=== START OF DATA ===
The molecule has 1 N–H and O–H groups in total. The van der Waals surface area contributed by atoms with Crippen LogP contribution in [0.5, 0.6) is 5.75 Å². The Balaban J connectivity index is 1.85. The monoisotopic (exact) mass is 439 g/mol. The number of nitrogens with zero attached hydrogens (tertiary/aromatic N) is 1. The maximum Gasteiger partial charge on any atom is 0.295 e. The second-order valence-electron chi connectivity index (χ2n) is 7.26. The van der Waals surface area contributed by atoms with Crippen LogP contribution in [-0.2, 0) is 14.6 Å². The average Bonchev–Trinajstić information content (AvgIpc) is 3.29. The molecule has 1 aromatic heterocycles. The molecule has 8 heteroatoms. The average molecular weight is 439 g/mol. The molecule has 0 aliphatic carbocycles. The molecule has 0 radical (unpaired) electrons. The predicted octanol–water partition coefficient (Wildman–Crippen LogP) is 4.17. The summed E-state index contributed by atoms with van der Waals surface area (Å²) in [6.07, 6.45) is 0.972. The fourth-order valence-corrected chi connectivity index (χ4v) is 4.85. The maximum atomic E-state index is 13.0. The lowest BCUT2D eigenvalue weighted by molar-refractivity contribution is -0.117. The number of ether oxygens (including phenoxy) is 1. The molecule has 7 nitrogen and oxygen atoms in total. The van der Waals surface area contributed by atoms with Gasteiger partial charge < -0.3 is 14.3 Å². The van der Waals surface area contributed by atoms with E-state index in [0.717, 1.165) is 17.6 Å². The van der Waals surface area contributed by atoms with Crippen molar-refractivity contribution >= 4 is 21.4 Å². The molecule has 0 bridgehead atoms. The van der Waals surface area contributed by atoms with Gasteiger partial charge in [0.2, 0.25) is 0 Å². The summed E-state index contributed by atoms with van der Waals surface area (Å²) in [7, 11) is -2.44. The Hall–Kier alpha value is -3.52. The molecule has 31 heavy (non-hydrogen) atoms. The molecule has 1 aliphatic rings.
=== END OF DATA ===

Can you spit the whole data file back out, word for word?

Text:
The molecule has 1 N–H and O–H groups in total. The van der Waals surface area contributed by atoms with Crippen LogP contribution in [0.5, 0.6) is 5.75 Å². The Balaban J connectivity index is 1.85. The monoisotopic (exact) mass is 439 g/mol. The number of nitrogens with zero attached hydrogens (tertiary/aromatic N) is 1. The maximum Gasteiger partial charge on any atom is 0.295 e. The second-order valence-electron chi connectivity index (χ2n) is 7.26. The van der Waals surface area contributed by atoms with Crippen LogP contribution in [-0.2, 0) is 14.6 Å². The average Bonchev–Trinajstić information content (AvgIpc) is 3.29. The molecule has 1 aromatic heterocycles. The molecule has 8 heteroatoms. The average molecular weight is 439 g/mol. The molecule has 0 aliphatic carbocycles. The molecule has 0 radical (unpaired) electrons. The predicted octanol–water partition coefficient (Wildman–Crippen LogP) is 4.17. The summed E-state index contributed by atoms with van der Waals surface area (Å²) in [6.07, 6.45) is 0.972. The fourth-order valence-corrected chi connectivity index (χ4v) is 4.85. The maximum atomic E-state index is 13.0. The lowest BCUT2D eigenvalue weighted by molar-refractivity contribution is -0.117. The number of ether oxygens (including phenoxy) is 1. The molecule has 7 nitrogen and oxygen atoms in total. The van der Waals surface area contributed by atoms with Gasteiger partial charge < -0.3 is 14.3 Å². The van der Waals surface area contributed by atoms with E-state index in [0.717, 1.165) is 17.6 Å². The van der Waals surface area contributed by atoms with Crippen molar-refractivity contribution >= 4 is 21.4 Å². The molecule has 0 bridgehead atoms. The van der Waals surface area contributed by atoms with Gasteiger partial charge in [0.2, 0.25) is 0 Å². The summed E-state index contributed by atoms with van der Waals surface area (Å²) in [7, 11) is -2.44. The Hall–Kier alpha value is -3.52. The molecule has 31 heavy (non-hydrogen) atoms. The molecule has 1 aliphatic rings.